John 11: 28 – 37
28 After she had said this, she went back and called her sister Mary aside. “The Teacher is here,” she said, “and is asking for you.” 29 When Mary heard this, she got up quickly and went to him. 30 Now Jesus had not yet entered the village, but was still at the place where Martha had met him.
31 When the Jews who had been with Mary in the house, comforting her, noticed how quickly she got up and went out, they followed her, supposing she was going to the tomb to mourn there. 32 When Mary reached the place where Jesus was and saw him, she fell at his feet and said, “Lord, if you had been here, my brother would not have died.”
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33 When Jesus saw her weeping, and the Jews who had come along with her also weeping, he was deeply moved in spirit and troubled. 34 “Where have you laid him?” he asked.
“Come and see, Lord,” they replied.
35 Jesus wept.
36 Then the Jews said, “See how he loved him!”
37 But some of them said, “Could not he who opened the eyes of the blind manhave kept this man from dying?”
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In the last article, we took a brief look at one of the most powerful statements that Jesus ever spoke. He declared, “I am the Resurrection, and the Life.” This is such a profound and deep theological truth. One of the major worldviews among western people today is that we live within a closed system, that there is no God, that life began as just a chemical process over great millennia of time.
But Jesus’ words greatly challenge this worldview. He claims that He is the true source of Life. And Scripture backs up this claim. Take a look at what John said in the first chapter of his book, realizing that “the Word” is a reference to Jesus who came into the world:
1 In the beginning was the Word, and the Word was with God, and the Word was God. 2 He was with God in the beginning. 3 Through him all things were made; without him nothing was made that has been made. 4 In him was life, and that life was the light of all mankind.
John is not alone in this view of Jesus being the source of all life. Paul puts it very clearly for us in Colossians chapter one:
15 The Son is the image of the invisible God, the firstborn over all creation. 16 For in him all things were created: things in heaven and on earth, visible and invisible, whether thrones or powers or rulers or authorities; all things have been created through him and for him. 17 He is before all things, and in him all things hold together.
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This is all important background as we see what happens in our passage above. When Mary heard the news that Jesus had come and was nearby, she immediately got up and ran out of the house to go and meet Him. The people thought that her action was a reaction to the grief she was feeling over the loss of her brother. Yes, she was experiencing grief, but with Jesus’ presence now, I believe she had hope that Jesus could make a difference in the situation.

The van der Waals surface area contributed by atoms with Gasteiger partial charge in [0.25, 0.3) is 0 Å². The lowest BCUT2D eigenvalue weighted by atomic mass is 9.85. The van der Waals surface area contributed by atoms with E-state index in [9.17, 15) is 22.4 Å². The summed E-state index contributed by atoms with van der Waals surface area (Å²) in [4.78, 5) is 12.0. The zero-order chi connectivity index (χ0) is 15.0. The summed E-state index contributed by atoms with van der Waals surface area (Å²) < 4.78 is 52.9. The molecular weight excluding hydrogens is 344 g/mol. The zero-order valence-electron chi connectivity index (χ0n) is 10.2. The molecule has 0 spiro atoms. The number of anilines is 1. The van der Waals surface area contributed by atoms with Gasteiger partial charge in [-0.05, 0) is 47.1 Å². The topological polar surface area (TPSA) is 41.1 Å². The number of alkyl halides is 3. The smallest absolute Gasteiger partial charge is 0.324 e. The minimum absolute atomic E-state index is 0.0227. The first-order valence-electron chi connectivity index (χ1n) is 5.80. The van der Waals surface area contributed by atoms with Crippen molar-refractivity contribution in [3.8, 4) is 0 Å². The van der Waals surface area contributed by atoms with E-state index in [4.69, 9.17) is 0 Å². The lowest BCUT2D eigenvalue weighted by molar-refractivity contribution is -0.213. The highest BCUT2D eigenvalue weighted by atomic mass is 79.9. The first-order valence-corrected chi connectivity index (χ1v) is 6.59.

It’s interesting that the words she spoke to Jesus were identical to that of her sister Martha, “Lord, if you had been here, my brother would not have died.” But Mary is also not trying to challenge Jesus or be critical of Him. In fact, we see Mary demonstrating both faith and worship as she fell at Jesus’ feet while speaking to Him. And then we see what we may have been expecting all along, Mary breaks down and weeps for the loss of her brother.
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What happened next is very powerful. Jesus was deeply moved by the emotional pain that was displayed, not only by Mary, but by so many of the people who were also there at the time. And their grief touched His heart. And Jesus wept. When we realize as we stated above that Jesus was the Author of Life itself, then it is extremely significant when we read, “Jesus wept.”
This statement, “Jesus wept,” is so instructive. There are many false opinions and beliefs around that even if there is a God, that He is not a God who cares. No, Jesus demonstrated for us that He shares in the pain of someone else who is suffering emotional pain. And we learn about the heart of God by looking into the heart of Jesus, who was God in the flesh.
And this statement, “Jesus wept,” is also so comforting. Jesus was so completely human, sharing in all of the range of normal human feelings. I know that He understands me and my emotions. He can identify with where I am emotionally. And being God, He is not only fully aware of what my emotional needs are, He will be able to come and help meet me at my point of need.
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Now I need to ask you to consider your relationship to Jesus. Have you come to recognize that He is God, who came to live among us as a human? I pray you have. That is a good place to start. Have you bowed in recognition before Jesus as the Son of God, like Mary did so long ago? That is the path that leads to eternal life with God as Jesus stands as our Saviour, redeeming us from our sins against God.
In this article though, I want to suggest we go one step further. I encourage all of us to see Jesus as our Friend who will stand by our side in life and who will empathize with us in our times of greatest need. We all know how important it is to have someone to turn to when our hearts are grieved. Wouldn’t it make sense to turn to the One who made our hearts? Just remember these words, “Jesus wept.”
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